The Health and Anti-Aging Power of Miso Soup

Miso is a soy paste that is created by inoculating trays of rice with the vitamin B12 synthesizing fungus, Aspergillus oryzae, then mixing in a ground preparation of cooked soybeans and salt, and letting the mixture ferment for several days before grinding it into a paste with a nut butter consistency. Because it is fermented with a B12-synthesizing bacteria, miso has been commonly recommended as a B12 source for vegans. Miso is quite high in sodium (1 ounce contains 52% of the recommended daily value for sodium), but a little miso goes a long way towards providing your daily needs for the trace minerals zinc, manganese, and copper. In addition, a single tablespoon of miso contains 2 grams of protein for just 25 calories. An impressive nutrient profile for a flavoring agent! Use miso in your cooking instead of plain old salt and reap a variety of benefits in addition to enhanced flavor.

This chart graphically details the %DV that a serving of Miso provides for each of the nutrients of which it is a good, very good, or excellent source according to our Food Rating System. Additional information about the amount of these nutrients provided by Miso can be found in the Food Rating System Chart. A link that takes you to the In-Depth Nutritional Profile for Miso, featuring information over 80 nutrients, can be found under the Food Rating System Chart.

Miso’s Minerals Support Immune Function, Energy Production, Bones and Blood Vessels

If one mineral were awarded first prize for its beneficial effects on immune function, it would be zinc. A cofactor in a wide variety of enzymatic reactions, zinc is critial to immune function and wound healing.

Copper and manganese, two other enzyme cofactors, are essential components of the enzyme, superoxide dismutase, which is important in energy production and antioxidant defenses. Copper is also necessary for the activity of lysyl oxidase, an enzyme involved in cross-linking collagen and elastin, both of which provide the ground substance and flexibility in blood vessels, bones and joints.Iron is primarily used as part of hemoglobin, the molecule responsible for transporting and releasing oxygen throughout the body. But hemoglobin synthesis also relies on copper. Without copper, iron cannot be properly utilized in red blood cells. Fortunately, Mother Nature supplies both minerals in miso.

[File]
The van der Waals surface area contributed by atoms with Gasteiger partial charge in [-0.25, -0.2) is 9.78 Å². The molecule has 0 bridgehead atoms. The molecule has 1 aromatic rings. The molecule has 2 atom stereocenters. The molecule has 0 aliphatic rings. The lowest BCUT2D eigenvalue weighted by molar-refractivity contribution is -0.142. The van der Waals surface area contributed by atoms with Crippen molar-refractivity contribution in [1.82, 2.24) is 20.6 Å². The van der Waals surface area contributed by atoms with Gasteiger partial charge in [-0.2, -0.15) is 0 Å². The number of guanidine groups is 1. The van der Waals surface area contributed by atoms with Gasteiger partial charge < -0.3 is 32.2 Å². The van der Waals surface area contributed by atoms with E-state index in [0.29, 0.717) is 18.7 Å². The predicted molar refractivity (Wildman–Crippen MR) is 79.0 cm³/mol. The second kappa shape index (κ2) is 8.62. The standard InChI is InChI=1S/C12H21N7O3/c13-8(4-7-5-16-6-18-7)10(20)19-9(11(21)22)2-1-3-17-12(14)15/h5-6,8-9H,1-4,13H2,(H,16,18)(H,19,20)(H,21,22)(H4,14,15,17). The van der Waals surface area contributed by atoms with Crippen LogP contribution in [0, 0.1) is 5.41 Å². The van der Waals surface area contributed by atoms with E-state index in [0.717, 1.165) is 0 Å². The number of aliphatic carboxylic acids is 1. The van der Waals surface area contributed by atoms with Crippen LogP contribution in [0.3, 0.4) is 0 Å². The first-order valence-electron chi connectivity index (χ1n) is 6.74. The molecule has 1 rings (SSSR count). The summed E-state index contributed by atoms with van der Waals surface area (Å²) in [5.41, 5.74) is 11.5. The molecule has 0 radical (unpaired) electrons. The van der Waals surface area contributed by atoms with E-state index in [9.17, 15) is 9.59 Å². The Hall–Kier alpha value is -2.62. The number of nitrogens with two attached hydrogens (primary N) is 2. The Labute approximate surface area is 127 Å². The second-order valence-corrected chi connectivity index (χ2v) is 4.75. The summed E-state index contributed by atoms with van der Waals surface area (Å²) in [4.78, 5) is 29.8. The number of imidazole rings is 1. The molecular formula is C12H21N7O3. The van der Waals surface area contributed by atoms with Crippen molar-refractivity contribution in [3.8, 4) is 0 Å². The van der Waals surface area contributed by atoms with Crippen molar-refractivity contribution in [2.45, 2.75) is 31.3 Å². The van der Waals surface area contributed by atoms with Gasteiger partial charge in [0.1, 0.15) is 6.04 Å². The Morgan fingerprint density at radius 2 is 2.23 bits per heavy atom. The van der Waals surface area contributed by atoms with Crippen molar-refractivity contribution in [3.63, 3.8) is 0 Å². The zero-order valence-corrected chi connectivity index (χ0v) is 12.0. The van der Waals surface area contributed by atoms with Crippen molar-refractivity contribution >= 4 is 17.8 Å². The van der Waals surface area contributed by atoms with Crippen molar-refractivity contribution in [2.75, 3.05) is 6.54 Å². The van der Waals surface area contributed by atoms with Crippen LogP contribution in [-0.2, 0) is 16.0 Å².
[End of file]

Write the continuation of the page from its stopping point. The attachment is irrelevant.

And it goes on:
Protection Against Breast Cancer

The incidence of breast cancer in first-generation Japanese migrants to Hawaii is about 60 percent of the rate in subsequent generations of Japanese born in Hawaii. Researchers thought this might have something to do with the fact that, in Japan, consumption of soy foods is about five times or more what it is among Japanese migrants to Hawaii. Researchers at the Departments of Nutrition Sciences and Biostatistics/Biomathematics, University of Alabama at Birmingham, theorized that miso, natto, soy sauce, and other traditionally fermented soybean foods might contribute to their lower incidence of disease. To test this hypothesis, the scientists initiated feeding trials with laboratory animals and found that feeding them miso delayed the appearance of induced breast cancer compared with animals on the control diet. The miso-supplemented animals showed a trend toward a lower number of cancers per animal, a trend toward a higher number of benign tumors per animal, and a trend toward a lower growth rate of cancers compared with controls. The researchers concluded, “This data suggest that miso consumption may be a factor producing a lower breast cancer incidence in Japanese women. Organic compounds found in fermented soybean-based foods may exert a chemoprotective effect.”


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